Implementing Eco Wave Power's technology is often difficult through government collaboration. Thus, a strategy that the company has pursued is through collaboration with shoreline institutes including ports. Ports are a significant contributor to the global issue of carbon footprint into the Ozone. According to an Economic Commission for Latin America and the Caribbean (ECLAC) survey, it estimates that the region’s container activity emitted 865 mega tonnes of CO2 in 2013. There is an urgent need for ports to adopt energy reduction plans including the implementation of alternative energy sources. It has become increasingly common for energy-intensive organizations, like ports, to activate on-site renewable technology to reduce energy costs, to receive long-terms savings, to avoid extensive emissions, and to raise corporate awareness for sustainability and the environment. This is the concept of a "Green Port." Eco Wave Power guarantees to supply the port with a certain amount of clean free electricity, for its internal everyday needs. Such source of electricity will be both reliable and emission free, thus benefiting port infrastructure and the environment. Additionally, implementation of our technology will promote ecotourism to ports, as it will portray these ports as pioneers in the wave energy field. This would also foster a greater human appreciation for natural habitats and resources. Port infrastructure often deteriorates due to the harsh ocean conditions creating extra spending and energy on repairs and maintenance. When oncoming waves hit the port, their erosive power is concentrated on the stagnant port structure. This shortens the life span of the breakwater, therefore causing large scale expenses for its renovation. When a wave crashes into the port retrofitted with the floaters, it’s able to capture the wave energy, convert it to electricity, and prevent coastal and breakwater erosion. Shoreline infrastructure is an option for renewable energy opportunities. I strongly believe that wave energy in general, and our technology in particular, is the fastest and most reliable solution to the above-mentioned difficulties. The World Energy Council estimates that the energy that can be harvested from the world’s oceans is equal to twice the amount of electricity that the world produces now; worth more than one trillion USD. Harnessing that clean, cost-efficient energy will certainly assist the world’s green and economic development.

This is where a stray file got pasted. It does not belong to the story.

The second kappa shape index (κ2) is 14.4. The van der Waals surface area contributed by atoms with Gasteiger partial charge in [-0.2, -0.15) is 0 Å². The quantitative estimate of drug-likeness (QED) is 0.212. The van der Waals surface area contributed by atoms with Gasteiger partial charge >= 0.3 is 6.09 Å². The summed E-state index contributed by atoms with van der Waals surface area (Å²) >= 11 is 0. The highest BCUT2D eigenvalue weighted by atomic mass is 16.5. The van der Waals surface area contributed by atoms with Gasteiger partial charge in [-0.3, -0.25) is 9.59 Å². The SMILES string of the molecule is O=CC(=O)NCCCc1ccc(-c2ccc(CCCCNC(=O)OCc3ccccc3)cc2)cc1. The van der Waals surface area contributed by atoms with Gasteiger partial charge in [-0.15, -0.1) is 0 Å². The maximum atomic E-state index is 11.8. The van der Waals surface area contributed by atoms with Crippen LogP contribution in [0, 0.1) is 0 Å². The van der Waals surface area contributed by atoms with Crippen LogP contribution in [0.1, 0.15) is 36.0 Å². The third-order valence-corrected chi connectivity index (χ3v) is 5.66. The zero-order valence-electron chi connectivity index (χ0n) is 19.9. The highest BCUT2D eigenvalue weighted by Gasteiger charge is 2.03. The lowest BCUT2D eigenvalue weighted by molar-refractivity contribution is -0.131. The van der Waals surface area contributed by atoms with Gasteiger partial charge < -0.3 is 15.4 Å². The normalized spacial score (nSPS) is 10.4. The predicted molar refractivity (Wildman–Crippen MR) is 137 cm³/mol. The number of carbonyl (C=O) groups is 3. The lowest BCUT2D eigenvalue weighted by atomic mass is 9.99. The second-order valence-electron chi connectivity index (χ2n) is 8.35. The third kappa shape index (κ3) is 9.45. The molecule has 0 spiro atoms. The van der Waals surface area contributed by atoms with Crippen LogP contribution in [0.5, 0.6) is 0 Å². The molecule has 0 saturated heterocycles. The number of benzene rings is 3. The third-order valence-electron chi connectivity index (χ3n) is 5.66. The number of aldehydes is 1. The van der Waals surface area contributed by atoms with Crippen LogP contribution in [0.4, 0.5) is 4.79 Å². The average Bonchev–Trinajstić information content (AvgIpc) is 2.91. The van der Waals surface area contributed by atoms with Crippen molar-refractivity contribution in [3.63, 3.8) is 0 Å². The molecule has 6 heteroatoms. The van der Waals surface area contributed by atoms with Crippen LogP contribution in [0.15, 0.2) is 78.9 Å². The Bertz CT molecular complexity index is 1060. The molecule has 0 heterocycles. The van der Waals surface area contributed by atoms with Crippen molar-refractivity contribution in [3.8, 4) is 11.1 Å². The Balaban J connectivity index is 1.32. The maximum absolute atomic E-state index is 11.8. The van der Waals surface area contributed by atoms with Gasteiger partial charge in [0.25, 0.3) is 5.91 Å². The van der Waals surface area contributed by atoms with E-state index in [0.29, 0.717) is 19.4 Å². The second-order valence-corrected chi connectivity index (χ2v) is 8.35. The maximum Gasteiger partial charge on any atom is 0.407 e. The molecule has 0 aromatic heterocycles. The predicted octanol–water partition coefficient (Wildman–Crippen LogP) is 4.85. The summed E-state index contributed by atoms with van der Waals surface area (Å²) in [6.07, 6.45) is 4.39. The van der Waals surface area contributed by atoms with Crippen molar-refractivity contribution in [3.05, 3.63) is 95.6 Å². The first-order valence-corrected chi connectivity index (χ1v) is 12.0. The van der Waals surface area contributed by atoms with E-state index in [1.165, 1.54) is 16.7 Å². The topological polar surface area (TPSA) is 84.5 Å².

As an intern at Eco Wave Power, I am assigned a variety of interesting tasks. One of my favorite tasks is creating a country proposal, these proposals provide EWP with information regarding optimal location to launch/ pursue their technology. This is extremely interesting because not only must I analyze the wave conditions and shoreline infrastructure, but also consider the government’s infrastructure and regional energy needs. Other tasks include extensive grant research for implementation on shores abroad, investor research, and managing social media.

From this experience, I’ve gained vast amounts of insight about energy initiatives. This includes understanding the interdisciplinary process of implementing sustainability and renewable energy to a country. One must understand the country’s environmental conditions while being able to navigate through a variety of government procedures in order for proper enactment of the technology. Furthermore, learning about an extremely niche market of renewable energy has given me very high hopes for renewable energy, particularly wave energy. I plan to be an active participant in such global sustainability initiatives in the future.

Other works cited:
Ahuja, Dilip. "Sustainable Energy for Developing Countries." Https:// SAPIENS, n.d. Web.